Today, I am doing more of the first way than the second, so I don't have many pictures to show you.  The traffic is not heavy, except in a few places, so I can go along at the speed limit without too much trouble. 

This is a view of US-276 taken from an overlook just south of that entrance to the Parkway.  The Parkway is the road at the top center. Route 276 snakes down the mountain.
US-276 is also a good way to get back home.  The section just south of the Parkway is twisty, then there is a long, unchallenging ride until you get near Caesars Head where the twistiness starts again with a vengeance. 

Here you can see a map showing this alternate route.

View Larger Map

I find that the landslide that had prevented my passage going north last year when I went to the Rally to Ridgecrest has been fixed.  The Parkway was closed then just before I reached milepost 405, so I had to take NC-151 off the Parkway.  The first part of that road is known as the "Devil's Drop", a technical and very challenging road that has about a 7% downgrade and many tight curves.  It is located north of Pushpin "D" on this map of that ride. 

View Larger Map
Remember that you can explore the map by holding your mouse button down and moving it about.  You can also see a larger version with routing instructions if you click on the "View Larger Map" link. 

Today, I motor along pretty much without long stops.  Just as I come to the place I am going to leave the Parkway, I stop at the overlook of the French Broad River.
According to Wikipedia: "The French Broad River was named by white settlers centuries ago because it was one of the two broad rivers in western North Carolina. The one which flowed into land claimed by France at that time was named the 'French Broad River', whereas the other, which stayed in land claimed by England – the Colony of North Carolina – was named the 'English Broad River', later renamed simply to the 'Broad River'."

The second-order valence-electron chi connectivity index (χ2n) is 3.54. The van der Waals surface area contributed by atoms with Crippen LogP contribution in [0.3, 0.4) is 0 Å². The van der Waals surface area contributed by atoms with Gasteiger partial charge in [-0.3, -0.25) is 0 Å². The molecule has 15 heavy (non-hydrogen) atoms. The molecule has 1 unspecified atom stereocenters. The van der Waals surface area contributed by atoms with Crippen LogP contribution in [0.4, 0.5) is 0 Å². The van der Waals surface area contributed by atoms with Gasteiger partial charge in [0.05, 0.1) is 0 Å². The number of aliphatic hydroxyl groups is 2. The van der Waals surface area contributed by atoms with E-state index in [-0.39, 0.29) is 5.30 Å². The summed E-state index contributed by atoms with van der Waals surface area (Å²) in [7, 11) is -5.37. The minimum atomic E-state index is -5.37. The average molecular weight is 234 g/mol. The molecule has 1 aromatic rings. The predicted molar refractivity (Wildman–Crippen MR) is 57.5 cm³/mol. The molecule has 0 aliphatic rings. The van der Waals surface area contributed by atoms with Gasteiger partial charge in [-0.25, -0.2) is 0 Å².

There is a good view of the Parkway bridge over the river, and there is a somewhat limited view of the river itself.  There I dismount for a swig of Gatorade and spot a delivery truck.  Now, commercial vehicles are not allowed on the Parkway, so I am curious why it is here.  I come closer and note that it belongs to the Williams Piano Service of Whitesville North Carolina.  Since I am interested in pianos, and own several player pianos, I strike up a conversation with Danny Williams, the driver.  I tell him about my pianos, and he says that as a matter of fact, the piano he has in his truck here is a player piano that he will be restoring for a customer. We talk [piano] shop for a few minutes.  (It is surprising how long a conversation can be when the topic is one you are interested in.)  Danny says that he is about to leave the Parkway, so I don't say anything about his truck being here. 

I finish my drink, and continue.  I exit the Parkway, and turn south, eventually reaching an entrance to I-26 and US-25. These are quick ways to get there, but not very interesting.  I find a rest area along the way and stop to wolf down a couple of snack bars. This little guy seems very interested in a snack.  I leave him a few crumbs, but the rest are in my stomach. 

I turn toward the east off US-25 at SC-11, the Cherokee Foothills Scenic Highway.  I want to stop in at Perdue's Mountain Fruit Farm to buy whatever is in season.  Unfortunately he is still closed -- it is too early in the season -- so I backtrack, and wend my way back home on familiar roads. 

When I reach there, I find that I have ridden 170 miles on all types of roads.  The temperature is up to 79, and has been a great day to enjoy God's creation. 

I have been out less than five hours all together, so this is a trip you can easily take in an afternoon.  Beware, though, if you dawdle along the way, you can spend a day or more! 

Come join me for a few hours next time.

If you go:

Look at this website or call the Parkway information line, 828-298-0398, to learn of any closures, which may occur in any season.  The three visitor centers are open year around.

Some good, printable-in-sections maps are available on the Blue Ridge Parkway Guide website

Other times I have ridden the Parkway are documented here. 



Mike said...

Nice post taking us through some beautiful areas. It's always good to meet people along the way and have interesting conversations. I agee that time goes by fast when you're talking about something you like.

That's a good point about doing the technical stuff first when you're not as tired.

God's speed.

brismith said...

Bucky, I enjoy the blog posts. I'm a relatively new cruiser rider: I've got a '06 Shadow VLX I bought about 3 years ago, and enjoy all the great places there are to see. Hope to catch you at the store someday. Regards, Brian